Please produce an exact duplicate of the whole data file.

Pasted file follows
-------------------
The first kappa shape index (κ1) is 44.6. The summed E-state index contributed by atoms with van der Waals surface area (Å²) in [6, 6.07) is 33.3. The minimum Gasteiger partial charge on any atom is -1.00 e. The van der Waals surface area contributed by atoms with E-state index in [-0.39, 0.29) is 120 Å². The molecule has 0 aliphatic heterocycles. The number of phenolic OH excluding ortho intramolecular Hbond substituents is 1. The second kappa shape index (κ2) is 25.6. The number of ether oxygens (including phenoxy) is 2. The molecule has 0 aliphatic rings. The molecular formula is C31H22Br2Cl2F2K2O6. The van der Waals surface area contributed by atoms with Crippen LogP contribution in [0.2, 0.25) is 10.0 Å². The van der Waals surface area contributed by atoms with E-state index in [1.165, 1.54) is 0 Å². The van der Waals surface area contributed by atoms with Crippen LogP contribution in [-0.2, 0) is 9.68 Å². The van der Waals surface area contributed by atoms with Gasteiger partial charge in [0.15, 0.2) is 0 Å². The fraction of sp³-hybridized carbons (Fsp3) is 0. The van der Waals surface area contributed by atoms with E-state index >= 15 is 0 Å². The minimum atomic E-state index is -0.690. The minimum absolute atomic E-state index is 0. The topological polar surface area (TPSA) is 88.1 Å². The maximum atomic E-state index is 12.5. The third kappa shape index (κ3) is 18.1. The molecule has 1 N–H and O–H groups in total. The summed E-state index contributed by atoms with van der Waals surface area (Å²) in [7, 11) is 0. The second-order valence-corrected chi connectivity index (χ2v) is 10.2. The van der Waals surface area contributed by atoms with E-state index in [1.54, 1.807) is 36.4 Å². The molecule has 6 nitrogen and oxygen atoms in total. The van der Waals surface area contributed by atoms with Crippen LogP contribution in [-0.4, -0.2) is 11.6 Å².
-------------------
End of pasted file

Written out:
The first kappa shape index (κ1) is 44.6. The summed E-state index contributed by atoms with van der Waals surface area (Å²) in [6, 6.07) is 33.3. The minimum Gasteiger partial charge on any atom is -1.00 e. The van der Waals surface area contributed by atoms with E-state index in [-0.39, 0.29) is 120 Å². The molecule has 0 aliphatic heterocycles. The number of phenolic OH excluding ortho intramolecular Hbond substituents is 1. The second kappa shape index (κ2) is 25.6. The number of ether oxygens (including phenoxy) is 2. The molecule has 0 aliphatic rings. The molecular formula is C31H22Br2Cl2F2K2O6. The van der Waals surface area contributed by atoms with Crippen LogP contribution in [0.2, 0.25) is 10.0 Å². The van der Waals surface area contributed by atoms with E-state index in [1.165, 1.54) is 0 Å². The van der Waals surface area contributed by atoms with Crippen LogP contribution in [-0.2, 0) is 9.68 Å². The van der Waals surface area contributed by atoms with Gasteiger partial charge in [0.15, 0.2) is 0 Å². The fraction of sp³-hybridized carbons (Fsp3) is 0. The van der Waals surface area contributed by atoms with E-state index >= 15 is 0 Å². The minimum atomic E-state index is -0.690. The minimum absolute atomic E-state index is 0. The topological polar surface area (TPSA) is 88.1 Å². The maximum atomic E-state index is 12.5. The third kappa shape index (κ3) is 18.1. The molecule has 1 N–H and O–H groups in total. The summed E-state index contributed by atoms with van der Waals surface area (Å²) in [7, 11) is 0. The second-order valence-corrected chi connectivity index (χ2v) is 10.2. The van der Waals surface area contributed by atoms with E-state index in [1.54, 1.807) is 36.4 Å². The molecule has 6 nitrogen and oxygen atoms in total. The van der Waals surface area contributed by atoms with Crippen LogP contribution in [-0.4, -0.2) is 11.6 Å².